After gathering all the above (should be ...
How does the blockchain know that BTC address1 got 3.5 BTC?
It doesn't know anything, it's just a list
Wallets and other software know by looking through the whole list of transactions from the beginning of time† and adding up all the amounts received by address 1 and subtracting all the amounts spent from address 1.
† Bitcoin time effectively started 12 ...
Is that right?
why don't you just send 0.4 BTC in the beginning?
Because you need to consume the last transaction (called "input" of your second transaction, in your example the 1 BTC) entirely (*), or the delta will end up paid in fees.
The amount paid in fees to the miner including your transaction is the amount of the input(s) you unlock,...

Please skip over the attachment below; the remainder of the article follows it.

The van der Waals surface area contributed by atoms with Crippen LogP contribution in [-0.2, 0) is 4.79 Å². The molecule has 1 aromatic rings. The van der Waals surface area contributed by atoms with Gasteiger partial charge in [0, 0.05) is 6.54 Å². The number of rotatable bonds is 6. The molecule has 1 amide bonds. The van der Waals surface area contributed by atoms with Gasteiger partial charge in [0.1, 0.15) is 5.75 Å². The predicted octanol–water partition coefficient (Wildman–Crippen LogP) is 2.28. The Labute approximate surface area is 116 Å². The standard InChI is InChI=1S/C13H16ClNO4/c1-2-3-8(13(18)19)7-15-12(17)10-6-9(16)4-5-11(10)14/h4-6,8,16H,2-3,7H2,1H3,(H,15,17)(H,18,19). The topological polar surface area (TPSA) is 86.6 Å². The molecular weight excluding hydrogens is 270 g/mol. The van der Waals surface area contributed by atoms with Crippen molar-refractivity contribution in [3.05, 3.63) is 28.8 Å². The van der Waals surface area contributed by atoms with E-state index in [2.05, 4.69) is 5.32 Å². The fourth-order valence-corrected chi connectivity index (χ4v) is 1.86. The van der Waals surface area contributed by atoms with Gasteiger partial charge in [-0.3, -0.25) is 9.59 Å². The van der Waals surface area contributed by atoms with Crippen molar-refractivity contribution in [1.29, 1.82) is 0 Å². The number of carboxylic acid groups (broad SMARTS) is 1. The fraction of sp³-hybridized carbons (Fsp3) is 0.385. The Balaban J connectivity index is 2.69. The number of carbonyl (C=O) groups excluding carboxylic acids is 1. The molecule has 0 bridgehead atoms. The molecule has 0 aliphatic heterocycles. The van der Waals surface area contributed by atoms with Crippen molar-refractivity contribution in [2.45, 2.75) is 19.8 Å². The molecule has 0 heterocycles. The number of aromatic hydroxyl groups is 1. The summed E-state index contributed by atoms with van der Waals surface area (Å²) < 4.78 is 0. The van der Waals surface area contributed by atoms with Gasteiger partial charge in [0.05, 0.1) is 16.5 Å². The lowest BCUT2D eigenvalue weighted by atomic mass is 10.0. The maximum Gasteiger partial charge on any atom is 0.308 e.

In modern times, this problem is solved using P2SH (and later P2WSH). It means the sender only needs to know a hash of the actual script the receiver wants to use, which has its own address format so it's easy to convey.
If your question is how was this done before P2SH: the answer is simply that multisig was not used in practice. Note that P2SH was ...
I was wondering, how is this attribute populated?
The site uses an index that simply remembers this information. If a block B is seen that contains a transaction T, an entry is stored in the database that signifies "transaction T is in block B".
by looking at transaction inside of your UTXO, check in which block transaction was included (and then ...
About the phrasing, there is really no "plan" on Bitcoin as there would be if a centralised authority governed the protocol. Instead, there are proposals and sometimes supermajority consensus for the network to deploy a proposal.
Regarding your question you can already do this today using the locktime features of Bitcoin transaction.
You can either:...
The following transactions are not broadcastable with the default bitcoin core configuration but could be found in new mined blocks:
Transactions whose fee is smaller than 1 sat/vB (and RBF bumps that increment less than 1 sat/B).
Transactions with size greater than 100 vkB (and smaller than ~ 1 vMB)